It’s that time of year again. Graduation, graduation parties, beer, beach parties… and studying for the bar exam. Fun times. That being so, it’s finally time for us to unveil the three winners of the 2012 Bar Review Diaries Contest. Our winners will receive free Themis bar preparation in exchange for providing us with weekly updates on their lives as they study for the bar.
Without further ado, let’s meet Andrew, Jeanette, and Nathan!
* Aw, come on, Mort, Dewey really have to pay you $61M? In case you missed it last night, the only thing that made the former vice chairman’s departure memo dramatic was the insane amount that he claims he’s owed. [DealBook / New York Times]
* Congratulations to Jacqueline H. Nguyen on her confirmation to the Ninth Circuit. She’s the first Asian American woman to sit on a federal appellate court, so she’s earned our judicial diva title (in a good way). You go girl! [Los Angeles Times]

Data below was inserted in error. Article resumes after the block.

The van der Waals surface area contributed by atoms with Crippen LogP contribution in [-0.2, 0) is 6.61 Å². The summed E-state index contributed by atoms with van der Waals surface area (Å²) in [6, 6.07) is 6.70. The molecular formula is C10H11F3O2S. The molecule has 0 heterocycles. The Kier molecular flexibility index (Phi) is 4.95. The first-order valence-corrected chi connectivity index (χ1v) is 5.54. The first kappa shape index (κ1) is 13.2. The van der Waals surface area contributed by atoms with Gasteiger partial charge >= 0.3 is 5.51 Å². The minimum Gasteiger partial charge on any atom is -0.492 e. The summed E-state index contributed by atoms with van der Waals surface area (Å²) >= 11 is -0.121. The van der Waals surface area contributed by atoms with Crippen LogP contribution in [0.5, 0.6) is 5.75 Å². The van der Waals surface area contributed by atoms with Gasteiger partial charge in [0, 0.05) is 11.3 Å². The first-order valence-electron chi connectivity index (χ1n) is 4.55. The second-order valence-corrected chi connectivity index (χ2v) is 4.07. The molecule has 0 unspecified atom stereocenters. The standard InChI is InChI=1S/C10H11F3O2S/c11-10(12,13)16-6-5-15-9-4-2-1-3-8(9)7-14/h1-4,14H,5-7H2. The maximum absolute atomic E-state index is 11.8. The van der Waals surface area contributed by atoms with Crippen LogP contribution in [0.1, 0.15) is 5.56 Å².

* Google might’ve infringed upon Oracle’s copyrights, but a jury couldn’t decide if it constituted fair use. Sorry, Judge Alsup, but with that kind of a decision, you can bet your ass that there’ll be an appeal. [New York Times]
* A Harvard Law professor has come to Elizabeth Warren’s defense, claiming that an alleged affirmative action advantage played no role in her hiring. And besides, even if it did, it only played 1/32 of a role. [Boston Herald]
* Classes at Cooley Law’s Tampa Bay campus began last night. Unsurprisingly, the inaugural class is double the size originally projected, because everyone wants to attend the second-best school in the nation. [MLive]
* Albany Law will be having a three-day conference on the legal implications of the Civil War. This could be a little more exciting if presenters wore reenactment garb and did battle when it was over. [National Law Journal]